Dento facial anomalies with criteria of DAI were used for assessing the severity of malocclusion for the simple reason that the use of this index which is included in the WHO oral health assessment form ensures uniformity in data collection. This could avoid widespread variations in the reporting of prevalence and severity of malocclusion assessed worldwide. Though, malocclusion is a multifactorial disease with heredity, hormonal differences, habits etc., playing a major role, these factors cannot be easily modified. Promotion of appropriate diet for a healthy life through well-planned health education will go a long way in the promotion of health and dental health of the population in a developing country like India. The benefits which accrue from public water fluoridation programs may be measured not only in terms of significant protection against dental caries but also with respect to a reduced hazard of malocclusion, especially severe malocclusion which may be regarded as physically handicapping.


  Conclusion Top


The combined prevalence of definite, severe, and very severe malocclusion among 15-year-old children was 17.9%. The prevalence was more among females and urban areas. Although, a statistically significant difference existed between different fluoride areas with regard to malocclusion status, the result may not be convincingly conclusive as malocclusion is multifactorial. Multiple logistic regression analysis considering all possible risk factors needed to be performed. The finding of less malocclusion with increasing fluoride concentration may be taken as a hypothetical conclusion of this study that needs to be validated with further studies having larger sample, the wider range of fluoride concentrations in drinking water and fluoride from other sources using multiple regression analysis.


  Acknowledgments Top


I would like to thank the Principal and Management of Kamineni Institute of Dental Sciences and Research Center for their continuous support and encouragement for undertaking this project. We thank the District Education Officer, Nalgonda, The headmasters of the schools concerned, and the participants for their kind co-operation. With deepest sense of admiration and gratitude, I express my thanks to Dr. M. Sirisha, Dr. Yasmeen Zubeda, Dr. Mohammadi Begum, Interns, Kamineni Institute of Dental Sciences for assisting in data collection.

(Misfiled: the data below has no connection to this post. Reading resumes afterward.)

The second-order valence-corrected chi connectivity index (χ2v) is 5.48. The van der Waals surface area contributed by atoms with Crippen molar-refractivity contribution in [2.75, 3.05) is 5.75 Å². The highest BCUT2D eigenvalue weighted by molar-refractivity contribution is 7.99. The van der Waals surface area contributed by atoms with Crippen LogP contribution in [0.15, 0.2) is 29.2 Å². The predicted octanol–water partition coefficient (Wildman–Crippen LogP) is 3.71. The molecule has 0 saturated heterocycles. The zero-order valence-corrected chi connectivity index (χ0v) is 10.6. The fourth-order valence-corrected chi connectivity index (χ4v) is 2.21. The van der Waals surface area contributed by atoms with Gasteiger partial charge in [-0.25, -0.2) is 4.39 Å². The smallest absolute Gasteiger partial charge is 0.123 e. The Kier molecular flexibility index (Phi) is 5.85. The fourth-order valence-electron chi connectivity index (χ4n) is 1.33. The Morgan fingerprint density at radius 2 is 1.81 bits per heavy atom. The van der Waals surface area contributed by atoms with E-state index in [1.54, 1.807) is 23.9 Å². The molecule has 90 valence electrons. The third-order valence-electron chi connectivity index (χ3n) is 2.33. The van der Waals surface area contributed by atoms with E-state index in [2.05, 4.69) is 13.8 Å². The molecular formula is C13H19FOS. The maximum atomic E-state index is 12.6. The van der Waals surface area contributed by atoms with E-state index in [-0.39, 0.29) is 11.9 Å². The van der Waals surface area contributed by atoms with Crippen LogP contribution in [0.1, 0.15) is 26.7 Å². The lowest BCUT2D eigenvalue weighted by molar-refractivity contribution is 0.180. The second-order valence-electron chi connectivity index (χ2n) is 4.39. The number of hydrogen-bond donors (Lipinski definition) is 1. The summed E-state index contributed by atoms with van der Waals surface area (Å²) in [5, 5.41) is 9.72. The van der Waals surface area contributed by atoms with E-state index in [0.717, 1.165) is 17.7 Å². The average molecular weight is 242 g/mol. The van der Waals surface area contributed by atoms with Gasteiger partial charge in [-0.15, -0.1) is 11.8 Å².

References Top

1.
Mahesh Kumar P, Joseph T, Varma RB, Jayanthi M. Oral health status of 5 years and 12 years school going children in Chennai city - An epidemiological study. J Indian Soc Pedod Prev Dent 2005;23:17-22.  Back to cited text no. 1
    
2.
Bali RK, Mathur VB, Talwar PP, Chanana HB. National Oral Health Survey and Fluoride Mapping 2002-03, India. New Delhi: Dental Council of India; 2004.  Back to cited text no. 2
    
3.
Parmesh H, Mathur VP. National oral health care program. Indian Pediatr 2002;39:1001-5.  Back to cited text no. 3
[PUBMED]    
4.
Saleh FK. Prevalence of malocclusion in a sample of Lebanese schoolchildren: An epidemiological study. East Mediterr Health J 1999;5:337-43.  Back to cited text no. 4
[PUBMED]    
5.
Van Kirk LK, Pennell EH. Assessment of malocclusion in population groups. Am J Orthod 1959;45:752-8.  Back to cited text no. 5
    
6.
Draker HL. Handicapping labio-lingual deviations: A proposed index for public health purposes. Am J Orthod 1960;46:295-305.  Back to cited text no. 6
    
7.
Salzmann JA. Malocclusion severity assessment. Am J Orthod 1967;53:109-19.  Back to cited text no. 7
[PUBMED]    
8.
Summers CJ. The occlusal index: A system for identifying and scoring occlusal disorders. Am J Orthod 1971;59:552-67.  Back to cited text no. 8
[PUBMED]    
9.
Bjoerk A, Krebs A, Solow B. A method for epidemiological registration of malocclusion. Acta Odontol Scand 1964;22:27-41.  Back to cited text no. 9
[PUBMED]    
10.
Massler M, Frankel JM. Prevalence of malocclusion in children aged 14 to 18 years. Am J Orthod 1951;37:751-68.  Back to cited text no. 10
[PUBMED]    
11.
McLain JB, Proffitt WR. Oral health status in the United States: Prevalence of malocclusion. J Dent Educ 1985;49:386-97.  Back to cited text no. 11
[PUBMED]    
12.
Brook PH, Shaw WC. The development of an index of orthodontic treatment priority. Eur J Orthod 1989;11:309-20.  Back to cited text no. 12
[PUBMED]    
13.
Richmond S, Shaw WC, O'Brien KD, Buchanan IB, Jones R, Stephens CD, et al. The development of the PAR Index (Peer Assessment Rating): Reliability and validity. Eur J Orthod 1992;14:125-39.  Back to cited text no. 13
    
14.
Kharbanda OP, Sidhu SS. Prevalence studies on malocclusion in India - Retrospect and Prospect. J Indian Orthod Soc 1993;24:115-8.  Back to cited text no. 14
    
15.
Fejerskov O, Ekstrand J, Burt BA. Water Fluoridation. Fluoride in Dentistry. 2 nd ed. Copenhagen, Denmark: Munksgaard; 1914. p. 275-87.  Back to cited text no. 15